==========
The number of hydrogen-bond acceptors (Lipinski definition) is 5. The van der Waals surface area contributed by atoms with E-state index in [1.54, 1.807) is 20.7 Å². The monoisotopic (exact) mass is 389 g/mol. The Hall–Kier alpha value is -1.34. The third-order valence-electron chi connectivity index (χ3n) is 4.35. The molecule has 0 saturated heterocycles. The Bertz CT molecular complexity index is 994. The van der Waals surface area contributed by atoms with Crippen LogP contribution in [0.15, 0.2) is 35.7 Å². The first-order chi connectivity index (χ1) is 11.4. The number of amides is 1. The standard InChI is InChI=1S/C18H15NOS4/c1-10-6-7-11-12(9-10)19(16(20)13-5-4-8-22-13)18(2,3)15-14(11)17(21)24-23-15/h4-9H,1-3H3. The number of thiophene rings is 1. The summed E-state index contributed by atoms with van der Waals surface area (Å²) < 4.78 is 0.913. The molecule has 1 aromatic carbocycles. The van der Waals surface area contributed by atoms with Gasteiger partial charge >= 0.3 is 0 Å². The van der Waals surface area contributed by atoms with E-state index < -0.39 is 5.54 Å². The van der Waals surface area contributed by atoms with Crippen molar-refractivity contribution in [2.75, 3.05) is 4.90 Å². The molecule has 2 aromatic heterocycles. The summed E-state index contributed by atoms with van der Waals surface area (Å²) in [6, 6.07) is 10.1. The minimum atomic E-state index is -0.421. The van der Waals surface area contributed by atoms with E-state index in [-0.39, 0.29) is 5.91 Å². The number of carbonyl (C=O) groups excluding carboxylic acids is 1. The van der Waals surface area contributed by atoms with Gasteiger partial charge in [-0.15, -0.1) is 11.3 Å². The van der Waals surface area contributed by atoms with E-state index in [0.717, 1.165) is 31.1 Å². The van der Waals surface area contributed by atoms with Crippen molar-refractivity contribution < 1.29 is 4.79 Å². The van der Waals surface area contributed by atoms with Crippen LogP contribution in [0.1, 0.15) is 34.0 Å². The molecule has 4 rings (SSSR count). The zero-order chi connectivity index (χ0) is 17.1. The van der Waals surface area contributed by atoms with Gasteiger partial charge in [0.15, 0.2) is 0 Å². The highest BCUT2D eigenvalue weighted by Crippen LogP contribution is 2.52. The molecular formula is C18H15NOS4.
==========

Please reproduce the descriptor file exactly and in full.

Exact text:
The number of hydrogen-bond acceptors (Lipinski definition) is 5. The van der Waals surface area contributed by atoms with E-state index in [1.54, 1.807) is 20.7 Å². The monoisotopic (exact) mass is 389 g/mol. The Hall–Kier alpha value is -1.34. The third-order valence-electron chi connectivity index (χ3n) is 4.35. The molecule has 0 saturated heterocycles. The Bertz CT molecular complexity index is 994. The van der Waals surface area contributed by atoms with Crippen LogP contribution in [0.15, 0.2) is 35.7 Å². The first-order chi connectivity index (χ1) is 11.4. The number of amides is 1. The standard InChI is InChI=1S/C18H15NOS4/c1-10-6-7-11-12(9-10)19(16(20)13-5-4-8-22-13)18(2,3)15-14(11)17(21)24-23-15/h4-9H,1-3H3. The number of thiophene rings is 1. The summed E-state index contributed by atoms with van der Waals surface area (Å²) < 4.78 is 0.913. The molecule has 1 aromatic carbocycles. The van der Waals surface area contributed by atoms with Gasteiger partial charge >= 0.3 is 0 Å². The van der Waals surface area contributed by atoms with E-state index < -0.39 is 5.54 Å². The van der Waals surface area contributed by atoms with Crippen molar-refractivity contribution in [2.75, 3.05) is 4.90 Å². The molecule has 2 aromatic heterocycles. The summed E-state index contributed by atoms with van der Waals surface area (Å²) in [6, 6.07) is 10.1. The minimum atomic E-state index is -0.421. The van der Waals surface area contributed by atoms with E-state index in [-0.39, 0.29) is 5.91 Å². The number of carbonyl (C=O) groups excluding carboxylic acids is 1. The van der Waals surface area contributed by atoms with Gasteiger partial charge in [-0.15, -0.1) is 11.3 Å². The van der Waals surface area contributed by atoms with E-state index in [0.717, 1.165) is 31.1 Å². The van der Waals surface area contributed by atoms with Crippen molar-refractivity contribution < 1.29 is 4.79 Å². The van der Waals surface area contributed by atoms with Crippen LogP contribution in [0.1, 0.15) is 34.0 Å². The molecule has 4 rings (SSSR count). The zero-order chi connectivity index (χ0) is 17.1. The van der Waals surface area contributed by atoms with Gasteiger partial charge in [0.15, 0.2) is 0 Å². The highest BCUT2D eigenvalue weighted by Crippen LogP contribution is 2.52. The molecular formula is C18H15NOS4.